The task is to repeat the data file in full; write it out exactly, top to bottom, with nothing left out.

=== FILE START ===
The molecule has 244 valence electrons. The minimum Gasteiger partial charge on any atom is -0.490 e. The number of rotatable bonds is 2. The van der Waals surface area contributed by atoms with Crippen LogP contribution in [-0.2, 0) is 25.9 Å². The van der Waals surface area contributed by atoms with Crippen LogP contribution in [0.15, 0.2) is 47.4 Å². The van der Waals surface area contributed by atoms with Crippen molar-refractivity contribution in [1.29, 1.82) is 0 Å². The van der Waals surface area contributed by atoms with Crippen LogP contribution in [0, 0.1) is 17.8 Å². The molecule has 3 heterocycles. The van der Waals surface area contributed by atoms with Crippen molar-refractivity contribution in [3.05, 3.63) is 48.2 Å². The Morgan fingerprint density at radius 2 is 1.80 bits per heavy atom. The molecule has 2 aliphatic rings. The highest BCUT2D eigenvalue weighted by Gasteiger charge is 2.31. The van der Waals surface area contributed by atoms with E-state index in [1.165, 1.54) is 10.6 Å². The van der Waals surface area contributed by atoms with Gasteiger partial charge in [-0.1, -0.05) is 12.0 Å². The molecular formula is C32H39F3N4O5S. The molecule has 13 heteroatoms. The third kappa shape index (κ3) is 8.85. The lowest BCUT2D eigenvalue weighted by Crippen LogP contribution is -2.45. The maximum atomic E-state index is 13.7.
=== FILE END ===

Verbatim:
The molecule has 244 valence electrons. The minimum Gasteiger partial charge on any atom is -0.490 e. The number of rotatable bonds is 2. The van der Waals surface area contributed by atoms with Crippen LogP contribution in [-0.2, 0) is 25.9 Å². The van der Waals surface area contributed by atoms with Crippen LogP contribution in [0.15, 0.2) is 47.4 Å². The van der Waals surface area contributed by atoms with Crippen molar-refractivity contribution in [1.29, 1.82) is 0 Å². The van der Waals surface area contributed by atoms with Crippen LogP contribution in [0, 0.1) is 17.8 Å². The molecule has 3 heterocycles. The van der Waals surface area contributed by atoms with Crippen molar-refractivity contribution in [3.05, 3.63) is 48.2 Å². The Morgan fingerprint density at radius 2 is 1.80 bits per heavy atom. The molecule has 2 aliphatic rings. The highest BCUT2D eigenvalue weighted by Gasteiger charge is 2.31. The van der Waals surface area contributed by atoms with E-state index in [1.165, 1.54) is 10.6 Å². The van der Waals surface area contributed by atoms with Gasteiger partial charge in [-0.1, -0.05) is 12.0 Å². The molecular formula is C32H39F3N4O5S. The molecule has 13 heteroatoms. The third kappa shape index (κ3) is 8.85. The lowest BCUT2D eigenvalue weighted by Crippen LogP contribution is -2.45. The maximum atomic E-state index is 13.7.